The relationship in dysfunctional families between kids and parents isn't something often directly discussed in YA novels, but this one, from the first paragraph, is all about what happens when a kid is accustomed to taking care of a parent. Eventually, the instructions run out... and the caretaker is on their own, no one taking care of them, no one to care for, and no idea how to live.
Summary: Arlie's flushed the drugs, washed the bottoms of her mother's feet and checked that she had on underwear... and, so that's it. Mom's dead, and she's not quite sure what to do next. Eventually, she calls the police, and the world rushes in -- social services, counselors, schedules, high school, and an uncle she never even knew she had. Order is being imposed on the chaos of her world, and though not too much changes at school -- she's still the girl with the horrible burn scar on her face and only one friend -- everything else changes. Arlie's not handling things well.
Living in a retro Airstream with her Uncle Frank, who drops everything and comes to Durango to build them a house, is ...surreal. He looks like he's trying to win father of the year, and for what? He's not her father, and where has he been? Sometimes, Arlie is furious, other times, claustrophobic. Even her best friend, Mo, doesn't understand why she sometimes goes back to the run down motel where she used to live, to see the old lady who lived down the hall, who was almost like family. Even Frank doesn't understand why she goes off by herself sometimes -- and no one will understand why it's so important to her to see her mother's old boyfriend, Lloyd, whose meth cooking is responsible for the horrible scar on her face, and who just might be the one responsible for her mother's death. Arlie has handled everything herself for so long it feels perfectly normal to keep this to herself, and deal.
Peaks: This book had an absorbing, arresting storyline, and despite the emotional distance the reader has from the protagonist, her strong character draws the reader on. Arlie makes choices the reader would not, and puts herself in danger, yet the reader can't help but keep following Arlie down the rabbit hole.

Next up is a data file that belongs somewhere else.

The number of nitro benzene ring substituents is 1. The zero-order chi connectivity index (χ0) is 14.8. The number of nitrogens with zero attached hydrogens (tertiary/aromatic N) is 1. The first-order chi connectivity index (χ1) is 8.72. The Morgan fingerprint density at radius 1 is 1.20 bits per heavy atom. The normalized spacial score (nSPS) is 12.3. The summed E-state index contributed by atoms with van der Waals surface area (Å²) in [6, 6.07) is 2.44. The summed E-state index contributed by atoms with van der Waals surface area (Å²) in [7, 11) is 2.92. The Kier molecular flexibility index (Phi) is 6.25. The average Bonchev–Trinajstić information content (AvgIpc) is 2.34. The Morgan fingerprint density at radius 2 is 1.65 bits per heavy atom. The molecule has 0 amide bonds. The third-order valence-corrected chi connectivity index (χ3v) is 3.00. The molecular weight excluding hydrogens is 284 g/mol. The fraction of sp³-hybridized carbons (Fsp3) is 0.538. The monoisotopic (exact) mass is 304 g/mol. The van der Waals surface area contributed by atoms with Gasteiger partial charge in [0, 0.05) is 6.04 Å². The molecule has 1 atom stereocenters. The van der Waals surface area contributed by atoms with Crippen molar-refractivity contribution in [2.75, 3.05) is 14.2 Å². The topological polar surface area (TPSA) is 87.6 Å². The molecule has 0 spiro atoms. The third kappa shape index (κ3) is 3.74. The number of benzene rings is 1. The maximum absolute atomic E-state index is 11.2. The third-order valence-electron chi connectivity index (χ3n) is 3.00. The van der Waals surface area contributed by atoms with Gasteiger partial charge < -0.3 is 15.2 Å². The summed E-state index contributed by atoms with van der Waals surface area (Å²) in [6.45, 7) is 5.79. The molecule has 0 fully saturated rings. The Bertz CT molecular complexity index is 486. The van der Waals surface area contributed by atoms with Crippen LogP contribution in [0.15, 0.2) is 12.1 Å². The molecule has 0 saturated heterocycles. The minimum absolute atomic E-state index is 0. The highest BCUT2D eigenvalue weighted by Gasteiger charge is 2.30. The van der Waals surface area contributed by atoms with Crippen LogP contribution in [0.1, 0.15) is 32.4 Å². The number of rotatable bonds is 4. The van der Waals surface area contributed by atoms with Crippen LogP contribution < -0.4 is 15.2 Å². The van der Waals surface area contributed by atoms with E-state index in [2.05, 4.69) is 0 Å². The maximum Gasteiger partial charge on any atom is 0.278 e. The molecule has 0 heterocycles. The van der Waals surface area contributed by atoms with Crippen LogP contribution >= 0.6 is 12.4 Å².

Valleys: There are myriad books out on kids in the system, and it seems an easy trope to make foster families uniformly lazy, out for money, abusive and overall bad. Being in the foster care system is no picnic for a variety of reasons, not the least of which is if you're in a "system" you're in a county monolith of paperwork and rules and that's impersonal at best. But, it can be livable and positive, and I wish more people would at least acknowledge this.
The romance in this story didn't ring quite true for me; for someone who had been so insecure - food insecure, physically insecure, etc., and utterly dependent on a female best friend, the almost immediate acceptance of physical intimacy and the L-word with a boy seemed to happen really quickly, especially since Mo held hands with Arlie and was comfortable hugging and kissing her, and they had been for so long two-against-the-world, it seemed improbable that anyone else would be welcomed as quickly into her charmed circle.
Conclusion: For those teens who enjoy reading the gritty, ripped-from-the-headlines types of novels depicting kids in trouble, this one is going to be catnip. A strong voice, absorbing details and a life utterly unlike the world of most will make this a good window to look through and give readers a sigh of relief at the happier ending.
I received my copy of this book courtesy of the publisher. You can find BURN GIRL by Mandy Mikulencak at an online e-tailer, or at a real life, independent bookstore near you!